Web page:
Key Points

  • The first preliminary injunction issued for a trade secret case in Shanghai is based on the amended Civil Procedure Law.
  • This injunction could be an important reference in practice in future to protect trade secrets.

Background

It is reported that Shanghai Municipal First Middle People’s Court has recently issued the first preliminary injunction in China according to the application of Eli Lilly and Company and Lilly (China) R&D Co., Ltd. (“Lilly”) in a trade secret case against one of former employees of Lilly (the “Employee”). Both Eli Lilly and Company and Lilly are the plaintiffs in this case, who have asserted that the Employee (i.e. the defendant) violated the company rules and breached the confidential agreement, whereby incurred the infringement to the trade secret of the plaintiffs.

According to the China Court report [www.chinacourt.org] dated 3 August 2013, Lilly and the Employee entered into a labor contract and a confidential agreement on 3 May 2011. Such agreements provide that the Employee has the confidential obligation on the confidential and proprietary information of the plaintiffs which the Employee obtains during the employment term. The Employee, however, downloaded confidential documents from the server of Lilly without the consent of the plaintiffs on 19 January 2013. Lilly terminated the employment contract with the Employee on 27 January 2013 after failure to request the Employee to delete the confidential documents. Accordingly, the plaintiffs instituted the legal action in the court against the Employee on 2 July 2013, requesting the Employee to compensate the loss and damage of the plaintiff (including attorney fees) the sum of RMB20 million. Meanwhile, the plaintiffs applied with the court to issue the injunction to prevent the Employee from copying, disclosing, using or licensing any third party to use the 21 documents which included trade secrets of the plaintiffs, and provided the security in the amount of RMB100,000 to the court for the application of the injunction. After reviewing the application materials, the court issued the injunction according to Article 100 of the Civil Procedure Law of the People’s Republic of China (the “Civil Procedure Law”).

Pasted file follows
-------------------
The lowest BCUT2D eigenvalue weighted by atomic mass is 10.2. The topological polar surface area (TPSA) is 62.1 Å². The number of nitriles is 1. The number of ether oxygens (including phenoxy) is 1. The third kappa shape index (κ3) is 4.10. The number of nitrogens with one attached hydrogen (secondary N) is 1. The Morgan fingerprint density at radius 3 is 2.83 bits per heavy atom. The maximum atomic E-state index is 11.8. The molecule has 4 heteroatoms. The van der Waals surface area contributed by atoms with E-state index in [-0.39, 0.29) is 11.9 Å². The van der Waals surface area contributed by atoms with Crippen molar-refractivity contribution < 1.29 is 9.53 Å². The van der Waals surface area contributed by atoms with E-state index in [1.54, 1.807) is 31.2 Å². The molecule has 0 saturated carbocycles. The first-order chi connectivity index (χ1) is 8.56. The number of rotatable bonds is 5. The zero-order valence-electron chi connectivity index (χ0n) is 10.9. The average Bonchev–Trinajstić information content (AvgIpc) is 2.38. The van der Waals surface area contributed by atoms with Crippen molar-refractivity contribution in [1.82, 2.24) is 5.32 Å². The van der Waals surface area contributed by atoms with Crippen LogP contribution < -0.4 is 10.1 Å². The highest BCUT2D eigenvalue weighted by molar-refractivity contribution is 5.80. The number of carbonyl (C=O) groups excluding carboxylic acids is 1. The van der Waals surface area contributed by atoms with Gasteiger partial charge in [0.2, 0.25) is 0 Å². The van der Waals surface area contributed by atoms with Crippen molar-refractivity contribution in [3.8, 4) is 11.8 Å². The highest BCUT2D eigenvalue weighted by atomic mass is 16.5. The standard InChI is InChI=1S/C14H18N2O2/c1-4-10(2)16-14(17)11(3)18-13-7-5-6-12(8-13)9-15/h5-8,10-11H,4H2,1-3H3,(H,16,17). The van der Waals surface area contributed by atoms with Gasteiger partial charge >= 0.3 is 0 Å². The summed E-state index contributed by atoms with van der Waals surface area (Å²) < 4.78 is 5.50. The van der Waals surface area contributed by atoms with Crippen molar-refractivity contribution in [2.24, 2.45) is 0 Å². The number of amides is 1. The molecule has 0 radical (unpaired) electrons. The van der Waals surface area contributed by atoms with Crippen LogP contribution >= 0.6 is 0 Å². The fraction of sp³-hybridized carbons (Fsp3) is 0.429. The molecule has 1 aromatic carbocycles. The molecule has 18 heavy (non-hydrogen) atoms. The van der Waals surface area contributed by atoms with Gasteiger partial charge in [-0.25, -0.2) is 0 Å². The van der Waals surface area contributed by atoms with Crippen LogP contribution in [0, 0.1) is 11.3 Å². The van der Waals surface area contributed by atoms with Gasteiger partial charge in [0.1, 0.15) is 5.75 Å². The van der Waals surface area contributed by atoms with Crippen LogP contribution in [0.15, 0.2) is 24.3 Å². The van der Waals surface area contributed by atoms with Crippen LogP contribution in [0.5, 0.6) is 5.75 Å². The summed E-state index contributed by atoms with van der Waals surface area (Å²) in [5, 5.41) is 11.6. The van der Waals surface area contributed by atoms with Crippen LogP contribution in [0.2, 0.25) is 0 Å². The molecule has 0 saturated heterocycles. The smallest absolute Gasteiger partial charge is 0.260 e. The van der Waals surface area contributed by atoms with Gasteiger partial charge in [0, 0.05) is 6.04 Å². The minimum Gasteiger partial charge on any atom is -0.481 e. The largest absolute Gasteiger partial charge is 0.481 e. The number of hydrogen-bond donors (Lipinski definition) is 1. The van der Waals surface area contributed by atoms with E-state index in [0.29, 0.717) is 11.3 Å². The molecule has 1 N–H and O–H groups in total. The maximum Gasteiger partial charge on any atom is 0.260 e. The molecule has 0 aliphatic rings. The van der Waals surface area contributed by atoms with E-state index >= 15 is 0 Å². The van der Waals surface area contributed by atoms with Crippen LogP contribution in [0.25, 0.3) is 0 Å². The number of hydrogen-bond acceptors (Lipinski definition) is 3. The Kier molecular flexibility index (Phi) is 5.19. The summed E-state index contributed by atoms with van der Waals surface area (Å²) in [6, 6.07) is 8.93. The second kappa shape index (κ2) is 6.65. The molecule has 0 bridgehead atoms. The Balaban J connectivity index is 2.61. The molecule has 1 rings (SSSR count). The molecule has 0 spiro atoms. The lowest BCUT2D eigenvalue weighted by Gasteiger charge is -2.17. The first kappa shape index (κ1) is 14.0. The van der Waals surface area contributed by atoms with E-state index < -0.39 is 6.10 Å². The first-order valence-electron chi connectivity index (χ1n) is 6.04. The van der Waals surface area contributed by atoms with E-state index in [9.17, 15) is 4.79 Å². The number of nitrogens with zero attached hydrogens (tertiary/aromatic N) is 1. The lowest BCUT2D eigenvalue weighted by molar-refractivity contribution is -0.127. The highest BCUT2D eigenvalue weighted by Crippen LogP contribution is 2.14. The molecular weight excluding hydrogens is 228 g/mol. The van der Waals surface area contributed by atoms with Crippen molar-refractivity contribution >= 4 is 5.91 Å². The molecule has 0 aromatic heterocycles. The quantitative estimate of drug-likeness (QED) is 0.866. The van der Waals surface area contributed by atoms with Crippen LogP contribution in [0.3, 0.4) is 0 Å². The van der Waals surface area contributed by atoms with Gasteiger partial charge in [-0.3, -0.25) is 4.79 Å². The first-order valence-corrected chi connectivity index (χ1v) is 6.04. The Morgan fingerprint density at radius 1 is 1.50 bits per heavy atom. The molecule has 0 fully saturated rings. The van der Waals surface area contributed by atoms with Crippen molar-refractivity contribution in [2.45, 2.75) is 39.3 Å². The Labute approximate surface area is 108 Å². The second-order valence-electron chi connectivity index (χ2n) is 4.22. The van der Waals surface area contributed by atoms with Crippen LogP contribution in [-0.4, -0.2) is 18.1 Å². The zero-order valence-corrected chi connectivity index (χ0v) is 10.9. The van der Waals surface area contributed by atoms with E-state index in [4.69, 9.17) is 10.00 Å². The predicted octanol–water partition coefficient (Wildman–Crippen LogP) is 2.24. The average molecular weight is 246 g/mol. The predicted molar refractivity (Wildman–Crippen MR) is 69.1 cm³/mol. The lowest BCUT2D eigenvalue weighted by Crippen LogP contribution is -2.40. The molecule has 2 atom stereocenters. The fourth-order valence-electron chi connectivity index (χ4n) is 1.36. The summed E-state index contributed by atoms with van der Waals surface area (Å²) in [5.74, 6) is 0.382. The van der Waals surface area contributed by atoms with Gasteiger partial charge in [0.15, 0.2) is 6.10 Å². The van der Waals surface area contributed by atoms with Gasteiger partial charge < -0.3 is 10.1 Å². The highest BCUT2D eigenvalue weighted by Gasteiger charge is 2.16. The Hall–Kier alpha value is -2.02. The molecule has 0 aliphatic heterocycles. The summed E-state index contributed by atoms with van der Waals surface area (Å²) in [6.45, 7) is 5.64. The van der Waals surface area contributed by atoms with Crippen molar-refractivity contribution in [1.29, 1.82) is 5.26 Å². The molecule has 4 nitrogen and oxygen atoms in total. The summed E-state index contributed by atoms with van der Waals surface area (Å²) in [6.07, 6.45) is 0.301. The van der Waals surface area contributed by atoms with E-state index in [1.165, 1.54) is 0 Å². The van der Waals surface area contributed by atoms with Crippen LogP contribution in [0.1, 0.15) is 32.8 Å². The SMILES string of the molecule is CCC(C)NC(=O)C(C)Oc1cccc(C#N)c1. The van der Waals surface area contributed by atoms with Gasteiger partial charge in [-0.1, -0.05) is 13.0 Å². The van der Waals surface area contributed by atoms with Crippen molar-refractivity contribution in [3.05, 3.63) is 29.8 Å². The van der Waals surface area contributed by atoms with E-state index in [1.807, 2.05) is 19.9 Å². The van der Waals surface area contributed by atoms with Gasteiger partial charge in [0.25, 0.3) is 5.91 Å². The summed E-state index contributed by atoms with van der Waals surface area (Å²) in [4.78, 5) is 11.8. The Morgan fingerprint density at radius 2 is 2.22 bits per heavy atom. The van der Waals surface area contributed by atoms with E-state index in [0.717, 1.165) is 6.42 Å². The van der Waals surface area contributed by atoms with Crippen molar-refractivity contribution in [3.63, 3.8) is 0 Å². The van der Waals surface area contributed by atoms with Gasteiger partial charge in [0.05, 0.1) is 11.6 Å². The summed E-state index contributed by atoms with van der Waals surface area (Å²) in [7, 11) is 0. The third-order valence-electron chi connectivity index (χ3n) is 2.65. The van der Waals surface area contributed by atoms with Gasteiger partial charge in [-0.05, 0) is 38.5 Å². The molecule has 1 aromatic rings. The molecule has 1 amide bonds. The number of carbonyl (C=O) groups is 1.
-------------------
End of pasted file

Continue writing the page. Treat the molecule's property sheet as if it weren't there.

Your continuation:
Analysis

The legal basis for the preliminary injunction, Article 100 of the Civil Procedure Law, is newly added into the Civil Procedure Law, amended on 31 August 2012 and effective as of 1 January 2013. Article 100 of the Civil Procedure Law provides that if the judgment enforcement may become difficult or any other damage may be caused to a party because of the other party’s actions or for other reasons, the court may, upon application of the party,

(i) issue an order on preservation of the other party’s property

(ii) order conduct of certain action of the other party, or

(iii) prohibit the other party from certain action.

Whether preliminary injunction relief would be applicable in a trade secret case had been a widely discussed question for years before the injunction was issued by Shanghai Municipal First Middle People’s Court. The patent, trademark and copyright laws of the PRC all have specific provisions on the application of the preliminary injunction. There is no express legislation specifically providing that the preliminary injunction is applicable for trade secret cases. Although the amended Civil Procedure Law includes the concept of injunctive relief for general civil lawsuits, there was some uncertainty whether such injunctive relief is applicable for trade secret cases from the practice perspective until the injunction for the above case was officially issued by the court in Shanghai.

Conclusion

Although China is not a case law country, commentaries believe that the above case may be an important reference for similar cases in the future. The application preliminary injunctive relief in trade secret cases will play a significant role for protecting trade secret and improving the enforceability of judgments and arbitration awards in China.